Besides that, though, Crisis issue 5 is noteworthy for a few reasons. First, it marks the arrival of inker Jerry Ordway, whose distinct finishes complemented George Pérez’s pencils quite nicely and gave Crisis a unique look. Second, it kicked off a set of plot threads that would run through most of the rest of the “maxi-series,” including the mechanics of multiversal melding, the identity of the mysterious villain, and the team of Superman and Superman. Finally, it shifted the focus decisively from a handful of characters and settings to the embryonic “DC Universe” itself. Starting this issue, the featured players changed from issue to issue, producing the superhero crowds for which Crisis became (in)famous.
Crisis on Infinite Earths #5 was written and edited by Marv Wolfman, penciled by Pérez, inked by Ordway, colored by Tony Tollin, and lettered by John Costanza. Bob Greenberger was the associate editor and Len Wein was the consulting editor.
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Those of us who follow DC Comics’ superhero line have been waiting for this week for a long time. One year ago, Batman Eternal kicked off what became a trio of weekly series, with the other two apparently set to transform DC’s shared universe. Last week I talked about the next-to-last installments of each of those series, plus the next-to-last issue of Multiversity, which covered some of the same conceptual ground. I was hoping Multiversity would end this week as well, but since it didn’t come out, that just gives me a future topic.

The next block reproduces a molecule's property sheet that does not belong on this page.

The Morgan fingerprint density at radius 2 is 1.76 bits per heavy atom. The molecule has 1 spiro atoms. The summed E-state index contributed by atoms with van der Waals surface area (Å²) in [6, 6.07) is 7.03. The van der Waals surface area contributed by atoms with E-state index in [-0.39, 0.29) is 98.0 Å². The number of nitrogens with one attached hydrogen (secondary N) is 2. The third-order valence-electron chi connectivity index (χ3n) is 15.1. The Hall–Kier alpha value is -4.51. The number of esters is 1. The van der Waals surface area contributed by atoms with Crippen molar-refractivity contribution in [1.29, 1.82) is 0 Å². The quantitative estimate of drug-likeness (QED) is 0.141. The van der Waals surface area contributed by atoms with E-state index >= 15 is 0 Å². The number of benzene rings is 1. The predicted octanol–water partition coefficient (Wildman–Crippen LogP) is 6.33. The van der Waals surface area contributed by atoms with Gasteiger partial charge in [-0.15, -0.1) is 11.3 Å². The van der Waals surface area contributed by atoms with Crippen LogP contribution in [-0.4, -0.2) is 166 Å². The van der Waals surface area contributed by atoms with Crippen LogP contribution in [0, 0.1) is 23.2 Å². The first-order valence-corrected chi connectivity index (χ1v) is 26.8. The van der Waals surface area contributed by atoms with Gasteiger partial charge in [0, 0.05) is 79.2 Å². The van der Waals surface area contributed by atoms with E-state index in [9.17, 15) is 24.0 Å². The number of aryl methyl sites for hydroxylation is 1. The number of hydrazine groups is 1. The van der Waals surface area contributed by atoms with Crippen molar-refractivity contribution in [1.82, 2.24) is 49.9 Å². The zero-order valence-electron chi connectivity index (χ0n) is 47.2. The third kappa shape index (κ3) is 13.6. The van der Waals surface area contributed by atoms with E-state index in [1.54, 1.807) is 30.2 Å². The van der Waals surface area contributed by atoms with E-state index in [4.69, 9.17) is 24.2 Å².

Regardless, this week not only sees the conclusions of Batman Eternal, Futures End, and Earth 2: World’s End, but the start of Convergence, yet another (albeit shorter) weekly series running through the end of May. Today we’ll look at how the first three wrapped up, and whether Convergence #0 had a successful start.
The last New Comics Day of March 2015 is also the final “normal” ship week of the New 52. Next week, each of DC’s three weekly series will publish its final issue (although in Batman Eternal’s case, “final” only for Volume 1) and Convergence will begin with a zero issue. Multiversity is set to wrap up next week as well.
Therefore, I want to look at the next-to-last installments of Batman Eternal, Futures End, Earth 2: World’s End and Multiversity: Ultra Comics. As you might expect, there will be SPOILERS, not just about these issues but about the series themselves. These comics collectively just got a little more meta, and not necessarily where you’d expect, either …
March is the final full month of the New 52, so appropriately enough it also brings the solicitations for the first full month of … well, whatever we end up calling these books. (The Fine 49? The Diverse Curse-Reversers? The Too Few For 52 Redo?)